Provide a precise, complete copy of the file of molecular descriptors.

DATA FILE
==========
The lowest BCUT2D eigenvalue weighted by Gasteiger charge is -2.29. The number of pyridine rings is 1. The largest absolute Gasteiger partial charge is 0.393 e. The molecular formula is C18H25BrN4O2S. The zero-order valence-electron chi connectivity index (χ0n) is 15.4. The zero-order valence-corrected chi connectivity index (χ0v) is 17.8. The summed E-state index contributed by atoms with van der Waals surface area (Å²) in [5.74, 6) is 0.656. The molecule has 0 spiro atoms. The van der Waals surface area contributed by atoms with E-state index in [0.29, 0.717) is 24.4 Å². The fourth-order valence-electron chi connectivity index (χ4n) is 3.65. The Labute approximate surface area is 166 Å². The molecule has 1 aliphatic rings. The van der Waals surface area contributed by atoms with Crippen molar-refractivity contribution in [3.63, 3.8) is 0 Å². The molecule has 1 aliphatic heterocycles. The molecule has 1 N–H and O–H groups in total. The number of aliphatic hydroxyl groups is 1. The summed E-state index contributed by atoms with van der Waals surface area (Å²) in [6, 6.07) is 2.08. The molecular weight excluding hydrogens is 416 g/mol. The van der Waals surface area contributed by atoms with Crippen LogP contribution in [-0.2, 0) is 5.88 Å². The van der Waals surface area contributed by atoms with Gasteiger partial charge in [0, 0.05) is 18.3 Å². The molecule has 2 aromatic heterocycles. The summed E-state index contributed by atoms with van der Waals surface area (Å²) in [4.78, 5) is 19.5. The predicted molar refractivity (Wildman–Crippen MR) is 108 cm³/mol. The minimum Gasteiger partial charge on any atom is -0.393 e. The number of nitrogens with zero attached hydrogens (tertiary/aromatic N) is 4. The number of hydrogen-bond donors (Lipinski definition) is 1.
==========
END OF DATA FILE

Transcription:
The lowest BCUT2D eigenvalue weighted by Gasteiger charge is -2.29. The number of pyridine rings is 1. The largest absolute Gasteiger partial charge is 0.393 e. The molecular formula is C18H25BrN4O2S. The zero-order valence-electron chi connectivity index (χ0n) is 15.4. The zero-order valence-corrected chi connectivity index (χ0v) is 17.8. The summed E-state index contributed by atoms with van der Waals surface area (Å²) in [5.74, 6) is 0.656. The molecule has 0 spiro atoms. The van der Waals surface area contributed by atoms with E-state index in [0.29, 0.717) is 24.4 Å². The fourth-order valence-electron chi connectivity index (χ4n) is 3.65. The Labute approximate surface area is 166 Å². The molecule has 1 aliphatic rings. The van der Waals surface area contributed by atoms with Crippen molar-refractivity contribution in [3.63, 3.8) is 0 Å². The molecule has 1 aliphatic heterocycles. The molecule has 1 N–H and O–H groups in total. The number of aliphatic hydroxyl groups is 1. The summed E-state index contributed by atoms with van der Waals surface area (Å²) in [6, 6.07) is 2.08. The molecular weight excluding hydrogens is 416 g/mol. The van der Waals surface area contributed by atoms with Crippen LogP contribution in [-0.2, 0) is 5.88 Å². The van der Waals surface area contributed by atoms with Gasteiger partial charge in [0, 0.05) is 18.3 Å². The molecule has 2 aromatic heterocycles. The summed E-state index contributed by atoms with van der Waals surface area (Å²) in [4.78, 5) is 19.5. The predicted molar refractivity (Wildman–Crippen MR) is 108 cm³/mol. The minimum Gasteiger partial charge on any atom is -0.393 e. The number of nitrogens with zero attached hydrogens (tertiary/aromatic N) is 4. The number of hydrogen-bond donors (Lipinski definition) is 1.